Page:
Forty years ago this summer, a group of women and men came together to form the National Organization for Women (NOW). NOW’s mission was to fight for gender equality through education and litigation. While not the only group fighting for women’s rights, it quickly became one of the best known and largest. Today, NOW has over a half million members and over 500 chapters throughout the country. NOW was founded at a time when women were entering the paid labor force in increasing numbers. NOW had its critics: many said it ignored race and class, others said it was too focused on liberal feminist legal strategies like passing the Equal Rights Amendment. Numerous other organizations representing working-class women and women of color developed, including the Coalition of Labor Union Women, 9to5, the National Organization of Working Women, and the Combahee River Collective. Together with a myriad of other groups these organizations helped build the women’s movement of the 1960s and 1970s… | more |

What is Socialist Feminism?

At some level, perhaps not too well articulated, socialist feminism has been around for a long time. You are a woman in a capitalist society. You get pissed off: about the job, the bills, your husband (or ex), about the kids’ school, the housework, being pretty, not being pretty, being looked at, not being look at (and either way, not listened to), etc. If you think about all these things and how they fit together and what has to be changed, and then you look around for some words to hold all these thoughts together in abbreviated form, you’d almost have to come up with “socialist feminism.” … | more |

The Right Not to Work: Power and Disability

I have a confession to make: I do not work. I am on SSI.1 I have very little work value (if any), and I am a drain on our country’s welfare system. I have another confession to make: I do not think this is wrong, and to be honest, I am very happy not working. Instead I spend the majority of my time doing the activity I find the most rewarding and valuable, painting… | more |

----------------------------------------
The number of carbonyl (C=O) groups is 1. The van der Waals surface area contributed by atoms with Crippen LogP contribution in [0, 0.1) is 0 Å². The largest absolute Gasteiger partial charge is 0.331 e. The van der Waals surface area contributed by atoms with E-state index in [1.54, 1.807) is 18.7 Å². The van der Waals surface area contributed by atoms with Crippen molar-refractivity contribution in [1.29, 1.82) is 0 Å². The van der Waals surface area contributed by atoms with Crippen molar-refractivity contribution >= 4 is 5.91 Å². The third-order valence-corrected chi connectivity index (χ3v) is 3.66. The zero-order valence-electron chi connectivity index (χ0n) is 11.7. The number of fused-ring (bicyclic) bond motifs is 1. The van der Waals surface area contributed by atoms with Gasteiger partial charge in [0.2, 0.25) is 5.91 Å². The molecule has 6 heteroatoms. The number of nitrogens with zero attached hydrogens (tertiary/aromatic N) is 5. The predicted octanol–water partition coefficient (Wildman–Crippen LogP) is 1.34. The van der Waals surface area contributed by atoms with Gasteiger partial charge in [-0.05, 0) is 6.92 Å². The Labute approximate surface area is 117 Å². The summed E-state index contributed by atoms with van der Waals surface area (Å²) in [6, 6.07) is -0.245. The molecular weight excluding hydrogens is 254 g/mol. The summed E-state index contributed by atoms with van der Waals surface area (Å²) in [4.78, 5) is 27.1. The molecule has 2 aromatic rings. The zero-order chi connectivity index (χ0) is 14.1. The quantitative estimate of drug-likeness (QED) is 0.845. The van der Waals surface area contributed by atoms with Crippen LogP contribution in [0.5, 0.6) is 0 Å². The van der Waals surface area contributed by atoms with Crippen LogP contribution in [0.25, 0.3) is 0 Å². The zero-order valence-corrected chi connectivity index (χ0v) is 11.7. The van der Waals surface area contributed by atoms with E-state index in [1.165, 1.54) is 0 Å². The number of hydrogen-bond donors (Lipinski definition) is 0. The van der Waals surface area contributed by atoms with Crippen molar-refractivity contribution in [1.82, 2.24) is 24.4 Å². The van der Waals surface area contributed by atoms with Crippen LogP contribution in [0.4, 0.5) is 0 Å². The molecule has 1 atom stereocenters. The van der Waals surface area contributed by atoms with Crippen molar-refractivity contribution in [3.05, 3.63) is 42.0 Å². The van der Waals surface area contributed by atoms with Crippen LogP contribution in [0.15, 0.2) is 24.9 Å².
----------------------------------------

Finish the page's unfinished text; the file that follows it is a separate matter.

Notes on the Antiwar Movement

The movement against the war in Iraq was the largest antiwar movement that has ever taken place. Even in the United States, where opposition to the war was not as large as in many other parts of the world, demonstrations against the war grew with astonishing rapidity. Before the war began demonstrations had reached sizes that, during the war in Vietnam, took years of organizing to mobilize. The antiwar movement, in the United States as elsewhere, was also in many respects quite broad. It included not only people on the left, antiglobalization activists and peace organizations, but also churches, other religious organizations, trade unions, and many other organizations not associated with the left. And it included very large numbers of people who came to demonstrations as individuals, rather than as members of organizations, and who had never before participated in a political protest… | more |

The Socialist Feminist Project

Some would say socialist feminism is an artifact of the 1970s. It flowered with the women’s liberation movement, as a theoretical response to what many in the movement saw as the inadequacies of Marxism, liberalism, and radical feminism, but since then it has been defunct, both theoretically and politically. I think this view is mistaken… | more |